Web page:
The following statement is from DC Councilmember Charles Allen (Ward 6), who chairs the Council’s Committee on the Judiciary and Public Safety, on the release of the recommendations from the Police Reform Commission, available here: https://dcpolicereform.com/
“I want to offer my sincere thanks to the members of the Police Reform Commission, who took up the task of envisioning the future of policing and public safety at a critical juncture. The Council asked a lot of them, and they have taken the task as seriously and thoughtfully as I could have hoped. Their many recommendations now come to the full Council and the public to be reviewed and considered. Some of these recommendations may require Council action, but others could be implemented or funded immediately.
The Commission’s recommendations come at a crucial time – here at home and across our country. We have all asked police officers to be our only response to far too many social issues, often issues for which they’re not best equipped, where alternative responses might be more appropriate, or in which their involvement creates harm. The trust between officers and the communities they serve is frayed and in some areas is broken. We are challenged by the daily trauma of gun violence in our neighborhoods, including not one but two shootings just yesterday in Congress Heights, and whole communities being disappeared through mass incarceration.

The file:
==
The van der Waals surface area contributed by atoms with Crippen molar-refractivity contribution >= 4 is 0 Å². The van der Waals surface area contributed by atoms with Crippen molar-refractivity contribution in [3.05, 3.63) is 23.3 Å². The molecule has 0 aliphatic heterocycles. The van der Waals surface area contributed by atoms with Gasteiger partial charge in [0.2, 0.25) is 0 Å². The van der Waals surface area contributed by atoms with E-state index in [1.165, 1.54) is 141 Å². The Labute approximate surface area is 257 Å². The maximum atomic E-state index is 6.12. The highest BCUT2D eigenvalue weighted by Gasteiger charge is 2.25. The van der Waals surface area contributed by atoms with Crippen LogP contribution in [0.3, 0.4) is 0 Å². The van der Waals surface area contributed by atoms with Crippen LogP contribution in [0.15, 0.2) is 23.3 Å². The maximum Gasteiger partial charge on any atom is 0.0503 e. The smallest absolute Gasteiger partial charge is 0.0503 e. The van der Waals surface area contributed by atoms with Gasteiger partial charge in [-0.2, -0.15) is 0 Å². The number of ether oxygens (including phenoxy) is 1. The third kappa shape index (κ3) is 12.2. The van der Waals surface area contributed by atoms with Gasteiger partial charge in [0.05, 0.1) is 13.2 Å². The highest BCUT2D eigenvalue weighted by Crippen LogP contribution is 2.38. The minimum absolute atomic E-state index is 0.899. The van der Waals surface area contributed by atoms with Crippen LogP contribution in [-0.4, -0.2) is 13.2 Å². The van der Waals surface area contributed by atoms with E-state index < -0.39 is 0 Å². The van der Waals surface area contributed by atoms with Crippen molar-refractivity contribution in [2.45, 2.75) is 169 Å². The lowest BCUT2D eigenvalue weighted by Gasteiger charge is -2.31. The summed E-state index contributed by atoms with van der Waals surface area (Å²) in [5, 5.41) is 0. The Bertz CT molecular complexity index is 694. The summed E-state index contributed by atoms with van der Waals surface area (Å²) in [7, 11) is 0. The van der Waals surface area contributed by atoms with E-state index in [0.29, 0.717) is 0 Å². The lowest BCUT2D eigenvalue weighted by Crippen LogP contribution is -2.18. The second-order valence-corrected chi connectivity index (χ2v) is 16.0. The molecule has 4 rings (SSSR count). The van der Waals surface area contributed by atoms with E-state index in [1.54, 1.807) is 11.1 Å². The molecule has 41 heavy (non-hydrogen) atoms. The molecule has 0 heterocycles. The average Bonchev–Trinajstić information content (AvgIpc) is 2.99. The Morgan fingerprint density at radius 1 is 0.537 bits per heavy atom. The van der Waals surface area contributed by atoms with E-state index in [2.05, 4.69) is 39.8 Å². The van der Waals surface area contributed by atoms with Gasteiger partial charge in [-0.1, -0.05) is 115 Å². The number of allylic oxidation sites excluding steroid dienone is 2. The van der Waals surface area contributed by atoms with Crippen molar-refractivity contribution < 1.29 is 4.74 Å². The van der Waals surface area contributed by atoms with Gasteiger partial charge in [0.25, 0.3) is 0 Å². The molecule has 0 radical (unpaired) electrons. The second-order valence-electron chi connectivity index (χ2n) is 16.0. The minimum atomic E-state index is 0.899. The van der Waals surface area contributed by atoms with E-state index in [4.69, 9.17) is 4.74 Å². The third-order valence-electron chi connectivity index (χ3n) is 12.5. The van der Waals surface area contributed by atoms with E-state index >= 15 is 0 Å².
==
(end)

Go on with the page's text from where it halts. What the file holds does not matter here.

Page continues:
As a society and as a District government, we have continuously disinvested in communities and doubled down on law enforcement. It would be at our own collective peril to ignore the urgency of these challenges. At this important crossroads, a new MPD Chief nominee has expressed an openness to significant change. A new approach by the District to gun violence as a public health emergency signals a more comprehensive and urgent approach to solutions. These are important steps within the moment we face, and I expect that all branches of government, as well as the public, will take these recommendations seriously and collectively join together in the difficult conversations necessary to reimagine policing and public safety.”